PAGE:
Sir Bernard Hogan-Howe, the Commissioner of the Metropolitan Police, has come under mounting criticism from multiple sources over his handling of historic abuse cases investigated by the MPS. He recently offered a full apology to the widow of Lord Brittan, regretting the distress he placed herself and her deceased husband under, as the latter was seriously ill on his death bed. Meanwhile, he held a meeting with Lord Bramall last week, during which Lord Bramall expressed dissatisfaction at the nature of the investigation he himself endured, before final exoneration. Added to this catalogue of failure, Lieutenant Colonel Benjamin Herman spoke of his outrage at being placed on bail for 27 months, over allegations of which he knew he was completely innocent.
Speaking at the BFMS Annual Meeting on 9 April, he said:
“The police live and thrive off VIPs, there is this enormous tranche of VIP allegations. And they have made cock-up after cock-up after cock-up which the commissioner of the Metropolitan Police had failed to take charge of. If someone can’t run their unit, or their ship, you sack him and put someone else in.”
“And I firmly believe he should be sacked.”
Sir Bernard Hogan-Howe was even put under pressure to apologise to Lord Bramall when he appeared before the House of Commons Select Committee in February. He said he regretted what had happened but refused to apologise.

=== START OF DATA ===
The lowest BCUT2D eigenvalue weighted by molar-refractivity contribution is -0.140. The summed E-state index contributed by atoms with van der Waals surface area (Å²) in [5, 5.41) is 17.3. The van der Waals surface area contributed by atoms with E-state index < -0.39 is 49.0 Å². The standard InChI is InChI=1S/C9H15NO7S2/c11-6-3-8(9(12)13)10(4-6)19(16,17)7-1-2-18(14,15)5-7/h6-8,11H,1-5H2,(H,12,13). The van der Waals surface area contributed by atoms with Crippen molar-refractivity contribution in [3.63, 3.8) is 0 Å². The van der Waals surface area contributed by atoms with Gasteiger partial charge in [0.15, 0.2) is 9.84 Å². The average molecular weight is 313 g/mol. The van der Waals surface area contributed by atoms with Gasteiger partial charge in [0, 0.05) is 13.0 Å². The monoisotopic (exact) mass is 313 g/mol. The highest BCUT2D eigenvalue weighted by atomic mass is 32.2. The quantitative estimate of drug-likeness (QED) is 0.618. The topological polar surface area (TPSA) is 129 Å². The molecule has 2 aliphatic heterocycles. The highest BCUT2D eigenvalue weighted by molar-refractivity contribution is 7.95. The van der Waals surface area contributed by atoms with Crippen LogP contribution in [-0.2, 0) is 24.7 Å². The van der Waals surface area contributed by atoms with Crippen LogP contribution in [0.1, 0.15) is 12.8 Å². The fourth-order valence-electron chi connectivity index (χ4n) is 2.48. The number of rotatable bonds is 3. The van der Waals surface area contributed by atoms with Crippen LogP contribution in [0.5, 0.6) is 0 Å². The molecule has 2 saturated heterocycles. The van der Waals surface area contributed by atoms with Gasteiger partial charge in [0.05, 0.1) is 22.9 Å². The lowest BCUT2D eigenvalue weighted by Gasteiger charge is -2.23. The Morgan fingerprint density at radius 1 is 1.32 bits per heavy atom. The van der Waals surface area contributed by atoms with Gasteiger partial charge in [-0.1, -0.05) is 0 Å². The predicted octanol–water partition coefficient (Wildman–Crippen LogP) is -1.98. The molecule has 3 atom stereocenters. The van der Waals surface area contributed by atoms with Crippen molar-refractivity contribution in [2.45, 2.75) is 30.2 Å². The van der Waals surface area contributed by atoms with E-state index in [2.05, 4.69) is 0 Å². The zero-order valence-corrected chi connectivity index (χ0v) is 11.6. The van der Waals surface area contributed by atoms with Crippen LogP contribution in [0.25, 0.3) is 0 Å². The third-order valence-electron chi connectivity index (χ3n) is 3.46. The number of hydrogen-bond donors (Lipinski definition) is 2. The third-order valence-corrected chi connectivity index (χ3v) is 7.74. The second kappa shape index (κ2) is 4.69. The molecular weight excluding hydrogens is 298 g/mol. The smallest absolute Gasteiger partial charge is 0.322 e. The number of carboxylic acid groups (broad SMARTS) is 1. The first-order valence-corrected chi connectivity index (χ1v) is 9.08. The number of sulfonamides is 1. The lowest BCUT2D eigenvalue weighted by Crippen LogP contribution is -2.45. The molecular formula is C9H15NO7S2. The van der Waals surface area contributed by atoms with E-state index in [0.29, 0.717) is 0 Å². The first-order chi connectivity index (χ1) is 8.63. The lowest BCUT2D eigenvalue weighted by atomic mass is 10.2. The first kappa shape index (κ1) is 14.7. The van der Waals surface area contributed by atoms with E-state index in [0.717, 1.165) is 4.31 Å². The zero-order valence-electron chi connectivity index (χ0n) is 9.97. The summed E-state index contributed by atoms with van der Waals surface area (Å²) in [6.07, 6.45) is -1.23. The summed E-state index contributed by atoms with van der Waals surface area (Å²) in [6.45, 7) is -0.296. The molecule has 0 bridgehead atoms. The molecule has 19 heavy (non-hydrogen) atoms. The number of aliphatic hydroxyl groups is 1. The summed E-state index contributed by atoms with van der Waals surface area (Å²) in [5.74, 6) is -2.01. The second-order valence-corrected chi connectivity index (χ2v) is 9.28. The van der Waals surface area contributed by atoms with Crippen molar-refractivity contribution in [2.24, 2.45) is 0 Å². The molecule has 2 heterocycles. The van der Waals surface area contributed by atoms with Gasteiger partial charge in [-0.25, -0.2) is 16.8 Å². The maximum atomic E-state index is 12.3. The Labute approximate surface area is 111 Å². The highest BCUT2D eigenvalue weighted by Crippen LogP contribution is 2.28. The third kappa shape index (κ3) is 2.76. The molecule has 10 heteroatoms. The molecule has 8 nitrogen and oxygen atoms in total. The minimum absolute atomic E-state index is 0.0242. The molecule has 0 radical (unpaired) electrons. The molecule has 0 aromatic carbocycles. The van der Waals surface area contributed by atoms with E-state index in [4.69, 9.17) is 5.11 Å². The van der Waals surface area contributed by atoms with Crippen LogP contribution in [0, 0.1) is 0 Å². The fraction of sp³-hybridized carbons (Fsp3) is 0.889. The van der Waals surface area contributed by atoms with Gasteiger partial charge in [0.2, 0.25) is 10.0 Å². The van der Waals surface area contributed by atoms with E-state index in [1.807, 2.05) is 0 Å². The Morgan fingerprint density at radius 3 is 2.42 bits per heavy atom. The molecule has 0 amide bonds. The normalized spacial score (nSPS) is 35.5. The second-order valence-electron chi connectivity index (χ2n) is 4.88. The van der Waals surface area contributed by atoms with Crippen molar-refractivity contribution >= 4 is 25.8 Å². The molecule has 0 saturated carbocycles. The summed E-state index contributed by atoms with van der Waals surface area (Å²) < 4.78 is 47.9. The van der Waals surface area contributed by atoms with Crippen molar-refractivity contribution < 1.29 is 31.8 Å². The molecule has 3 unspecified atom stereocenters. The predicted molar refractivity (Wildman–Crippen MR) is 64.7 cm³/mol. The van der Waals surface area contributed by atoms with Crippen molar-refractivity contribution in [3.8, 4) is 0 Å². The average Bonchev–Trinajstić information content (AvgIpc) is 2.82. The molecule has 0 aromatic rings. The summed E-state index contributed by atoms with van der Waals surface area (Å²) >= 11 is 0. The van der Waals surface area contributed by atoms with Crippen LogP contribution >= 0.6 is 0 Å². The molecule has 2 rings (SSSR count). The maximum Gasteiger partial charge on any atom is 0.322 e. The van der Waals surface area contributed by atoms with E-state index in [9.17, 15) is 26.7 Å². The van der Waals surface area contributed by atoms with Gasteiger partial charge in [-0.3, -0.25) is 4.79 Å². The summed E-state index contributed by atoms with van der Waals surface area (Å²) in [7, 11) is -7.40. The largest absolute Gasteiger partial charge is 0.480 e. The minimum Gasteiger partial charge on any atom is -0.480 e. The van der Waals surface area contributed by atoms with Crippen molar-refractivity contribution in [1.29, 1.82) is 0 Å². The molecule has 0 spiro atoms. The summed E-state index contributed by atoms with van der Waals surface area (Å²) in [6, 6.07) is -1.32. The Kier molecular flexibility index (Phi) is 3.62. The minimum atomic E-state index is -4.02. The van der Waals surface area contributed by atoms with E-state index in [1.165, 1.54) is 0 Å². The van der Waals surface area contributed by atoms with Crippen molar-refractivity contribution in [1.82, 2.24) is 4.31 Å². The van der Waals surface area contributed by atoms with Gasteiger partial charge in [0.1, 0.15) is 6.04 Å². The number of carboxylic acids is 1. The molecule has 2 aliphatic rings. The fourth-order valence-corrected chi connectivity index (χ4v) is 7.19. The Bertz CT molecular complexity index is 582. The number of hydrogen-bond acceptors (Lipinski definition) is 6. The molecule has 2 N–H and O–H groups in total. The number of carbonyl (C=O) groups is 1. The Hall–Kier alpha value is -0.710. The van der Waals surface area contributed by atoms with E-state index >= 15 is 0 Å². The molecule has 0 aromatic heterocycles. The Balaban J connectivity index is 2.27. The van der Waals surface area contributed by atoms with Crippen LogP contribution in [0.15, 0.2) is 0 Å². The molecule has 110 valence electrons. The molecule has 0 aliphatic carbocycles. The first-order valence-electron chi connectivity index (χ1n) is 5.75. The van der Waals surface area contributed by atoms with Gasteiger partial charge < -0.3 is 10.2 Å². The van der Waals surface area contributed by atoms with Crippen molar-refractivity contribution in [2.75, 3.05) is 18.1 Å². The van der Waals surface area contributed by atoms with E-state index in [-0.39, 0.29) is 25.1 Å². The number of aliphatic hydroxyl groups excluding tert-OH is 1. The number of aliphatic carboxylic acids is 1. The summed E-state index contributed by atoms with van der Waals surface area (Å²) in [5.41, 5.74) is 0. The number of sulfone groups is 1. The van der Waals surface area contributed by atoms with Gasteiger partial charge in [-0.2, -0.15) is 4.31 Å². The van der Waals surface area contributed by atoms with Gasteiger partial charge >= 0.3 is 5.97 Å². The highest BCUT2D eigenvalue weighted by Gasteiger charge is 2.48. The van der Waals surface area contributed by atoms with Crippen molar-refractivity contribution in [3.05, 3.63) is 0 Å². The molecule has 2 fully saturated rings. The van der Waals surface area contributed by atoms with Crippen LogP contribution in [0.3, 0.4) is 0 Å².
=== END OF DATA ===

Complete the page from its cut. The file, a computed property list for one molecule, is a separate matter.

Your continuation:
A statement issued on behalf of Lord Bramall said: “The Commissioner of the Metropolitan Police met with Lord Bramall on April 7, 2016. They had a useful constructive meeting.
“The Commissioner expressed deep regret at the great distress that had been caused to Lord Bramall and his family by the circumstances of Operation Midland which as an innocent man Lord Bramall had to endure for ten months.
“The Commissioner further assured Lord Bramall that the Metropolitan Police Service would be taking the urgent steps to implement the recommendations of the independent review led by Sir Richard Henriques.
“Lord Bramall looks forward to contributing to this review with the aim of establishing whether the investigation could or should have been handled differently.
“Lord Bramall accepts these assurances and appreciates the great pressure the Metropolitan Police have been under.”
Sir Bernard has asked Sir Richard to examine the way non-recent sexual allegations against public figures are investigated, and the MPS will publish the key findings of the review and the recommendations later this year.
To find out more please visit the Police Professional website.
Benjamin Herman’s discussion of his own case at the BFMS annual meeting has been described in a previous article here.